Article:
For the opening nights “Blue is the new Black”, the theme will be the marine environment, an environment that is often overlooked because it is not human habitat.
The events will take place on Tuesday 28th October 2014 and Thursday 30th October 2014 and doors will open at 6.30pm. The events will include talks, Q&As, art exhibitions relevant to sea-life and a documentary screening.
We will be selling home-made vegetarian sushi in our resident cafe. The documentaries we have chosen to screen are Rob Stewart’s “Sharkwater” and “The Last Ocean” by Peter Young. Films will kick off at 7:30pm.
Sharkwater: An eye-opening film which will change the way you view our oceans. Driven by passion, Rob Stewart debunks historical stereotypes and media depictions of sharks as monsters and reveals the reality of sharks as pillars in evolution of the seas.These majestic creatures have gone from predator to prey, and how despite surviving the earth’s history of mass extinctions, they could easily be wiped out within a few years due to human greed. The compelling imagery of Sharkwater exposes the exploitation and corruption surrounding the world’s shark populations and Stewart’s remarkable mission to save the world’s sharks which will in affect save humankind.
“The one animal that we fear the most is the one animal that we can’t live without.”
The Last Ocean: The most pristine stretch of ocean on Earth, The Ross Sea is a frozen landscape that teams with life – whales, seals and penguins and largely untouched by humans, it is one of the last places where the delicate balance of nature prevails. But an international fishing fleet has found its way to the Ross Sea. Ecologist, David Ainley, rallies his fellow scientists as he knows that unless fishing is stopped the natural balance of the Ross Sea will be lost forever. They begin a campaign “The Last Ocean” taking on the commercial fishers and governments in a race to protect Earth’s last unexploited ocean from our insatiable appetite for fish.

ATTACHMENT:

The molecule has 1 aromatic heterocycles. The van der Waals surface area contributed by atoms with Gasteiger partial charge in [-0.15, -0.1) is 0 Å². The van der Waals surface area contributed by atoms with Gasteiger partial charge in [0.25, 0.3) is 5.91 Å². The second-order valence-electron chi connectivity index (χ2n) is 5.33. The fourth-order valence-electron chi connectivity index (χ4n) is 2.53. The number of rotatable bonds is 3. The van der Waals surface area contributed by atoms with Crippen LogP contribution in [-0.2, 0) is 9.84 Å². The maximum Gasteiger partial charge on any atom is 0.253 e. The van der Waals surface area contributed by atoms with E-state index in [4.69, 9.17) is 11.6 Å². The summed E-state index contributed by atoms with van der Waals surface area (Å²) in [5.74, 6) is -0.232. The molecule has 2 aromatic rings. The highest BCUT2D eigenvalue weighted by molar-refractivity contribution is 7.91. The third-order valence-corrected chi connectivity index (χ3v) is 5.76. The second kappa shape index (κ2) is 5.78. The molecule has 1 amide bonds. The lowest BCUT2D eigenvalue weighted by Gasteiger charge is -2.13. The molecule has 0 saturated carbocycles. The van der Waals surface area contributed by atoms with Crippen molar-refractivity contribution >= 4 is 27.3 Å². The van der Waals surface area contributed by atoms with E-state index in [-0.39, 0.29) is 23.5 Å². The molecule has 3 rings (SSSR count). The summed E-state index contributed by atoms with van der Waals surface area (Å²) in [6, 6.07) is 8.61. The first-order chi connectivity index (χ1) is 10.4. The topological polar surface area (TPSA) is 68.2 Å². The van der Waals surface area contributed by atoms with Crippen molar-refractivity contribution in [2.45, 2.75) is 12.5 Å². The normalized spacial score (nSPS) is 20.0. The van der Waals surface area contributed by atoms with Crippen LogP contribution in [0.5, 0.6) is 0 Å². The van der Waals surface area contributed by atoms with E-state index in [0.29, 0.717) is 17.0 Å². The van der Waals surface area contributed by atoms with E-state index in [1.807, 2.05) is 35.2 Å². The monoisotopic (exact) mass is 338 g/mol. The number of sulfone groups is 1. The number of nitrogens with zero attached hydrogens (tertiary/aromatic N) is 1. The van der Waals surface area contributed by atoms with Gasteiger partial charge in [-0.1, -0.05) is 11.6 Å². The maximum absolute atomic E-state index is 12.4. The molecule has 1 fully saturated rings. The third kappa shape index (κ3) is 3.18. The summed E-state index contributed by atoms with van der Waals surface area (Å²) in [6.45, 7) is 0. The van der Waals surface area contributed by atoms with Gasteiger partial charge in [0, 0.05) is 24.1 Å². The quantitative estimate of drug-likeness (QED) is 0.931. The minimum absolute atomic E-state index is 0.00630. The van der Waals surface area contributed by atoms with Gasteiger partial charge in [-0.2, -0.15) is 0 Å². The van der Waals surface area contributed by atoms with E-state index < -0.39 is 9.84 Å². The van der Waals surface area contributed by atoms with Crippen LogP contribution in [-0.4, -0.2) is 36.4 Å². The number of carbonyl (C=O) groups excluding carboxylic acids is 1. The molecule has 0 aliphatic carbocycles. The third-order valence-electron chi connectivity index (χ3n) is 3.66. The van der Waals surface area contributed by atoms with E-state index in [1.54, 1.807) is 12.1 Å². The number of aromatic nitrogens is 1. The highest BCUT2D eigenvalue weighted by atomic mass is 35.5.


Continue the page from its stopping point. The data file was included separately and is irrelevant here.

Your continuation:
“We have a chance to protect it or to lose it.”
We hope to see you there
Rohina Cameron-Perera and Ivana Mazza-Coates
The New Building @ Peoples Republic of Stokes Croft
17-25 Jamaica Street, Bristol, BS2 8JP
Taking place in our New Building this coming Friday.
TO FIND OUT MORE ABOUT THIS FILM
The Agony and the Ecstasy of Steve Jobs: A play by Mike Daisey. 1st-5th October at the PRSC NEW BUILDING
Enter the world of Mike Daisey, a man obsessed by technology. He loves technology, he loves everything about it. He loves looking at technology, He even loves the smell of a new piece of technology—that sort of burnt PVC smell when you run electricity through it the first time?— He loves that.
And of all the kinds of technology that he loves in the world, he loves the technology that comes from Apple the most.
Cutting between the tumultuous career of Steve Jobs, and Mike’s discovery of how his beloved iPhone was actually made, ‘The Agony and the Ecstasy’ is a harsh, funny and moving look at consumerism, capitalism and a culture where we are always looking to upgrade.
‘The Agony and the Ecstasy of Steve Jobs’ is the third production by Scram, a company which embraces the isolated, the unconventional and the completely bizarre. Using physical theatre and choral narrative, we aim to truthfully tell the stories of the people on life’s peripheries.
As many of you have heard the Bee’s are in trouble!
If you would like to know more and find out how you can help come along!
We are showing the award winning doc, Vanishing of the Bees, on Friday the 26th, at 7.30pm in the new Peoples Republic of Stokes Croft building, Bristol http://www.prsc.org.uk/.
What it’s about:
Honeybees have been mysteriously disappearing across the planet, literally vanishing from their hives. Filming across the US, in Europe, Australia and Asia, this documentary examines the alarming disappearance of honeybees and the greater meaning it holds about the relationship between mankind and mother earth.
There will be a discussion after the film if you would like to stay and get involved.
http://www.Bee-The-Change.org.uk, a local social enterprise aiming to help the honey bee, will be there with a demo hive, to run through how you can help the bees, and to answer any questions.
Check out the event page here:
Come along x